Your turn now. Come to the front of class. That's it. Now, what did you do last year?
Hmm. That's a good question actually. What did I do? (scratches head, trying to remember). Well let's see.
I spent the first six months working on my script from NaNoWriMo 2011. By the end of June it had been converted into a finished e-novel and published.
Somewhere along the way I also wrote, tidied up and submitted some short stories.
One of these was accepted and is due for publication in early 2013. A lot of them are still out there on various slush piles waiting for the 'yay' or 'nay.'
One of the new stories was a competition entry for Writing Magazine (in the UK). A bit carelessly, I let the story grow too long and also become something that would be totally inappropriate for the magazine.
I sent the story to a couple of publishers instead and it has now appeared in a short story anthology which was published in early December.
That's it, I think.
Well that all sounds a bit random and unplanned.
What was your measure of success for last year and what are your plan and strategy for 2013?
Measure of success? Plan and strategy?
I try to avoid those last two, if I can.
It's one of the sad things about the world we live in, everything has to have something that it can be measured and assessed against. We all seem to be under pressure to constantly perform to the best of our ability and then improve on that the following year and so on.
Life should be lived and enjoyed. We each only get one life; it seems a shameful waste of time assessing and analysing how successful we've been at it.
But, to answer the questions.
I've got work published, with another project under the way.
I had a great time writing (and editing) in 2012 - so, as far as I'm concerned, that's a pretty good measure of success. I put hundreds of hours into writing - it wouldn't have seemed a very successful use of my time if I hadn't enjoyed it.
Commercial success is another matter - it would have been nice if it had been better (but then most people will say that).
Looking ahead - I don't really have a plan and I don't really have a strategy (I can hear the howls of anguish from certain friends there).
If I have plans and strategies and set myself goals I'll put myself under too much pressure to better them and then beat myself up if something goes wrong and I don't hit the targets I set for myself.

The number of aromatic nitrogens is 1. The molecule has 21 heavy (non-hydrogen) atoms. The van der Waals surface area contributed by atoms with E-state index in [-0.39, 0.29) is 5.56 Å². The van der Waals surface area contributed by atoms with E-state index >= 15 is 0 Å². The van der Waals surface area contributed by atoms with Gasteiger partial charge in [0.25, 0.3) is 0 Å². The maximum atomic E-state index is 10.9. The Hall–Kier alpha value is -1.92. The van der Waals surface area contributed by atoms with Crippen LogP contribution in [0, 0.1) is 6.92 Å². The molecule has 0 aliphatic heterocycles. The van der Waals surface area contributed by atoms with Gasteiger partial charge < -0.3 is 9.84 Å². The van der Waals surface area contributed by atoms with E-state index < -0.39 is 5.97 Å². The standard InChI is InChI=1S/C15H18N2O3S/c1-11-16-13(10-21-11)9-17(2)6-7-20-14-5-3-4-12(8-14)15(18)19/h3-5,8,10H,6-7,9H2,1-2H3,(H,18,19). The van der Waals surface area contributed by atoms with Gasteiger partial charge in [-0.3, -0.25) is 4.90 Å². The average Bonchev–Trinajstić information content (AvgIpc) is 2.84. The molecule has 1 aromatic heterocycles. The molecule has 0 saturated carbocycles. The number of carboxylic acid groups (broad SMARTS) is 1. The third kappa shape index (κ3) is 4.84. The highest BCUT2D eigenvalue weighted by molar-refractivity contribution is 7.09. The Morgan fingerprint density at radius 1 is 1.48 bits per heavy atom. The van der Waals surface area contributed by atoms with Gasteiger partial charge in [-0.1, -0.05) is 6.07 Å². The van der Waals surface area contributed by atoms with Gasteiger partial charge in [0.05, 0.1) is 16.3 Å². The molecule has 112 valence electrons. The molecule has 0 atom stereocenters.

I will finish my novel sometime this year (it will take as long as it needs to get it as good as I can make it) and publish it (at some point, once I've sorted the cover and the formatting). It's likely to be another self-publishing venture but nothing is ruled out.
Once all that is done I'll probably start another novel; or I could write some more short stories and wait for NaNoWriMo 2013 before I start the new novel - it's not as if I'm short of ideas.
I'll do some marketing, trying tips and new techniques along the way. I'll probably do this as the mood takes me. I don't particularly like marketing but it's a necessary evil if you want to reach readers, and make some money.
I might join my local writing group - then again I might not (I've been trying to pluck up courage to go for over 12 months).
The nearest thing I have to a plan is the fact that I plan to write as much as I can and enjoy doing it.
Writing is organic in its creativity. That's partly what I love about it. The spontaneity of the craft can't be tied to objectives, success measure and performance indicators.
I write because I love doing it.
I would really like it to become my day job one day, and I know I'll have to adopt a more structured approach, especially to marketing if I want to generate the necessary income.
But if writing ever starts to feel like work then I'll probably have to stop doing it - and I don't plan on doing that.
Happy New Year, everyone.
Have a "successful" year - however you choose to measure it.